Abstract 11158: Trends in Heart Failure Hospitalizations Using Data From National Hospital Discharge Survey
Aims: Heart failure (HF) is a common cause of hospital admission. However, relatively little data have described temporal trends in HF hospitalization. We present data on the number of HF admissions, length of stay and inpatient mortality from 1996-2010.
Methods: Data were obtained from the National Hospital Discharge Survey (NHDS), a national probability sample survey of discharges conducted annually by the National Center for Health Statistics. Because of the survey design, sampling weights are applied to the raw NHDS data to produce national estimates. Hospitalizations with a primary diagnosis of HF were identified using ICD-9 codes. Weighted least squares regression was used to test for linear trends in the number of HF admissions, length of stay, and inpatient mortality.
Results: The raw data contained 130,079 HF hospitalizations, translating to an estimated 16.7 million hospitalizations from 1996-2010 after application of sample weights. The total number of hospitalizations increased over time (p=0.05; see Figure); however, mean length of stay per hospitalization declined (p<0.001; see Figure). Inpatient mortality rate has also declined (p<0.001; see Figure).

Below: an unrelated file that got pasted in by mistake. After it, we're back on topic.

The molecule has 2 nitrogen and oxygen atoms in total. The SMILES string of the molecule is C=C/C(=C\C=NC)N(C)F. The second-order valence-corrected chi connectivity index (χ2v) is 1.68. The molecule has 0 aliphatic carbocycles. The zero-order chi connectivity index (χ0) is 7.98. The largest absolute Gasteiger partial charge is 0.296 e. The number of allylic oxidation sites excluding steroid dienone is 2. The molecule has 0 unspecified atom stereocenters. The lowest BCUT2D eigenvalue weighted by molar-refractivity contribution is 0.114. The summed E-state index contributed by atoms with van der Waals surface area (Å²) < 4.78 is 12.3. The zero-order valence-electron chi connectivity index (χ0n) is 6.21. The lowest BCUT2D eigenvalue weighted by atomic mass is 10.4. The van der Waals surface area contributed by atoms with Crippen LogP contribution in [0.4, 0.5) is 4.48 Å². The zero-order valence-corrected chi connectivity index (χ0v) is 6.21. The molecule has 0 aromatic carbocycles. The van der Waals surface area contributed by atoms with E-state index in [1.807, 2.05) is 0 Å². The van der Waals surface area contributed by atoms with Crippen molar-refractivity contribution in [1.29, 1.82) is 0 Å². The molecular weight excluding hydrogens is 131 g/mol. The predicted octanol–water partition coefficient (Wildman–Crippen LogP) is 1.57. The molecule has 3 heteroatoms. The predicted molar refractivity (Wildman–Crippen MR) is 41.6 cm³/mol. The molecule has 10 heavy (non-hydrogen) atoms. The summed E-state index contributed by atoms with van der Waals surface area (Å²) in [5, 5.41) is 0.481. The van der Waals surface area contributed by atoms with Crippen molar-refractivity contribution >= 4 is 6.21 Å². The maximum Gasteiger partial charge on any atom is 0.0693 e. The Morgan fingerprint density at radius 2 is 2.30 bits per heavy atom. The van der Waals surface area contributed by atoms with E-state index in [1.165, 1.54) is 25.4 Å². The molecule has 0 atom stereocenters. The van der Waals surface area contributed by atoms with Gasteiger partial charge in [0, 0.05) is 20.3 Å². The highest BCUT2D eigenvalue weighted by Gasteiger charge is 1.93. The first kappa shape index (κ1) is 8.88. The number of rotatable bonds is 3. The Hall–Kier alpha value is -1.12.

Conclusion: In a nationally representative sample of HF hospitalizations, mean length of stay and inpatient mortality rates have been declining over the past two decades. These trends reflect improvement in HF management over time, and have important implications in the cost of managing HF patients.
Author Disclosures: M. Munir: None. M.S. Sharbaugh: None. F.W. Thoma: None. M. Nisar: None. A.S. Kamran: None. A.D. Althouse: None. S. Saba: Other Research Support; Modest; Medtronic, St. Jude Medical and Boston Scientific.
- © 2016 by American Heart Association, Inc.